When I was a little girl, I had my very first horse show at a local schooling hunter-jumper show. I remember when Laurel, my riding coach, asked me if I would like to go. I was giddy with excitement and couldn’t be more proud of myself. I rode a school horse named Little Sundance.
The day before the show I brought home the barn’s tack that I would be using to be cleaned. My dad, who is one of my greatest supporters, was so excited that I was invited to show that he stayed up all night with me to clean my tack. We had no idea what we were doing, so we soaked all the leather in water and polished every piece of leather with polish and a buffer.
I remember the night before the show. I was so excited I could barely calm my nerves. I woke up with sweaty palms in the middle of the night with so much excitement that I couldn’t fall back to sleep. The next morning we packed the horse and all the tack and headed to the small show. I rode in the cross bar classes with Little Sundance, where I did my best to jump all the jumps the first time. My tack was certainly shiny, but I could be heard squeaking from three arenas because my tack was all polished.
And, because we had soaked my bridle in water, the leather on my bridle broke at the end of my ride. But nothing could tear me down. It was an unforgettable day. I replayed that mental memory hundreds of times and kept a picture of Little Sundance and me on my binder at school.
I must say things really don’t change. I am currently sitting in my bed waiting for my alarm to go off to leave for LAX and ship my horse to Guadalajara, Mexico, for the Pan American Games. I woke up with the same excitement and sweaty palms that I had as a little girl, but I can reassure you that I have altered my tack cleaning techniques to soap and conditioner, no soaking with water or polishing my saddles.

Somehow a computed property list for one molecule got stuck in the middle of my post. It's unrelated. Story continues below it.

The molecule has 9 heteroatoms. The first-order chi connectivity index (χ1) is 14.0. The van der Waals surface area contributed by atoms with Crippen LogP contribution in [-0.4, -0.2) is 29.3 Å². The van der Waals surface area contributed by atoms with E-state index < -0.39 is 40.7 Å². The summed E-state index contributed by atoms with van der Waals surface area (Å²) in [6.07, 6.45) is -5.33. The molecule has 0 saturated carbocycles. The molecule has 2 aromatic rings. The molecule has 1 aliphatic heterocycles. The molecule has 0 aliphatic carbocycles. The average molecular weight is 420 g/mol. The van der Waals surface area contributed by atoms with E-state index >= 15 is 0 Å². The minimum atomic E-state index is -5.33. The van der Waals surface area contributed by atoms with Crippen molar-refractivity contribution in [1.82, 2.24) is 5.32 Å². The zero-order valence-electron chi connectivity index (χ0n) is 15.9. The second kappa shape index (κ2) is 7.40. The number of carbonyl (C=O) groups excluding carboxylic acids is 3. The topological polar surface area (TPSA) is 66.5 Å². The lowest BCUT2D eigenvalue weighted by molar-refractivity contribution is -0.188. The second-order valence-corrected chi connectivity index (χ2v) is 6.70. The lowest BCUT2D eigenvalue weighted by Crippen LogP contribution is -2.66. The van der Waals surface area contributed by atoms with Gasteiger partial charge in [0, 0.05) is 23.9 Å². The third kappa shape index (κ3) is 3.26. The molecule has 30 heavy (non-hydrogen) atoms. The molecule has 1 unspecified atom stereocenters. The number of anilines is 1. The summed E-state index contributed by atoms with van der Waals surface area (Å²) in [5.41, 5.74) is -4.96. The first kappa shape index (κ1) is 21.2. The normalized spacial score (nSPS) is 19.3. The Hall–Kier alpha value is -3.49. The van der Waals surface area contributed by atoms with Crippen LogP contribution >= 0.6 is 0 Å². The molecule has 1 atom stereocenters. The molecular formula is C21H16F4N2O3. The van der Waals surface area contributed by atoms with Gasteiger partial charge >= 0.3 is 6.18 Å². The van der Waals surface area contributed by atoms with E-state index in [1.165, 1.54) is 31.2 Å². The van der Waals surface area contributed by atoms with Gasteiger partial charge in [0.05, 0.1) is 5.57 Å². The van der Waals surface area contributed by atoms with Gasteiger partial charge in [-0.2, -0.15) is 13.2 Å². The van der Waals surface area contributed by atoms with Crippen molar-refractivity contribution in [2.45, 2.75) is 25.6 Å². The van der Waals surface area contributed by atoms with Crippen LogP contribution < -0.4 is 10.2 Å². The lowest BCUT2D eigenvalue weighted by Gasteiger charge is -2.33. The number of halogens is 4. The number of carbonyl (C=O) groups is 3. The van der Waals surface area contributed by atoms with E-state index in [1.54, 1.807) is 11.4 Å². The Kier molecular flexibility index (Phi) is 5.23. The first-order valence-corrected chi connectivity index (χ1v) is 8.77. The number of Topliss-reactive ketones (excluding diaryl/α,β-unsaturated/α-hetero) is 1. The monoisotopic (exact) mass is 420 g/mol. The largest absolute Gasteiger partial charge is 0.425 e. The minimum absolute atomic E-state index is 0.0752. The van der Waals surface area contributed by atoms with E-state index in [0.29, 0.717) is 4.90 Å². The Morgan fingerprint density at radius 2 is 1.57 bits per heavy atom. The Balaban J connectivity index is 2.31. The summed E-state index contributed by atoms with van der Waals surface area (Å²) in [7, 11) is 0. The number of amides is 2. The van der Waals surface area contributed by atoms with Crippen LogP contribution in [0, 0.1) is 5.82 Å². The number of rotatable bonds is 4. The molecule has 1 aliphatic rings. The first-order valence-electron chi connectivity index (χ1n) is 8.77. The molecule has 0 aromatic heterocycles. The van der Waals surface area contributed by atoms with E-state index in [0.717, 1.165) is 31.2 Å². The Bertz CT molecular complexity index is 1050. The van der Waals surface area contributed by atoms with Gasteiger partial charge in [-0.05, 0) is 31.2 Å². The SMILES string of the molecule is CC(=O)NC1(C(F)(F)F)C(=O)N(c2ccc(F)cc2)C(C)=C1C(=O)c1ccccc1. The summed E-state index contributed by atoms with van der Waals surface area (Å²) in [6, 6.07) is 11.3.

The lead up to this event within the past 48 hours has been unpredictable. On my way home from the Woodside International Horse Trials, where Ginger and I competed in the two-star dressage and show jumping, my truck quit on the freeway while my horse trailer was attached.
After a nerve wrecking 2½ hours on the shoulder of the 101 South, Momma Bea came to save the trailer off the side of the freeway, and AAA had towed my truck away. This most certainly changed my exit strategy of getting to the airport, but nonetheless we are getting to that airport no matter what today! We will arrive at LAX around 2:30 p.m. and leave at midnight, making us arrive in Guadalajara around 5:30 a.m. Then I will be off to find my Puerto Rican friends through the universal language of Spanglish, and settle Ginger into her new international accommodations.
Two years ago, I competed in my first FEI competition at Twin Rivers in Paso Robles, California. It was there that Mark Watring approached me about riding for Puerto Rico. I knew that pursuing this might mean the opportunity to attend the Pan American Games. But, as always with riding, I rarely make plans that far in advance because of the likelihood of change, which I believe horseback riders know far too well.
But, I did assimilate a vague plan on how I would get to this point. My coaches pushed me and worked to make Ginger and me a team. Without them, I know I would not be half the rider I am today. With their efforts, those vague plans have become a reality.
Ginger is fitter than ever and READY.
So I have told myself countless times that I will not be nervous, but I am going to own this moment and soak in every detail. I know this will not be my only night of excited and restless sleep, but one of many within the next two weeks. I will carry the same excitement and anticipation as I did with my first horse show with Little Sundance.
So here’s to horse flights, sweaty palms and polished saddles. I am off to start this day that I have been waiting for for the past two years…Wow, this is really happening. See you in Mexico! Hasta luego!
Thanks for reading!
Until next time,
Ginger and Lauren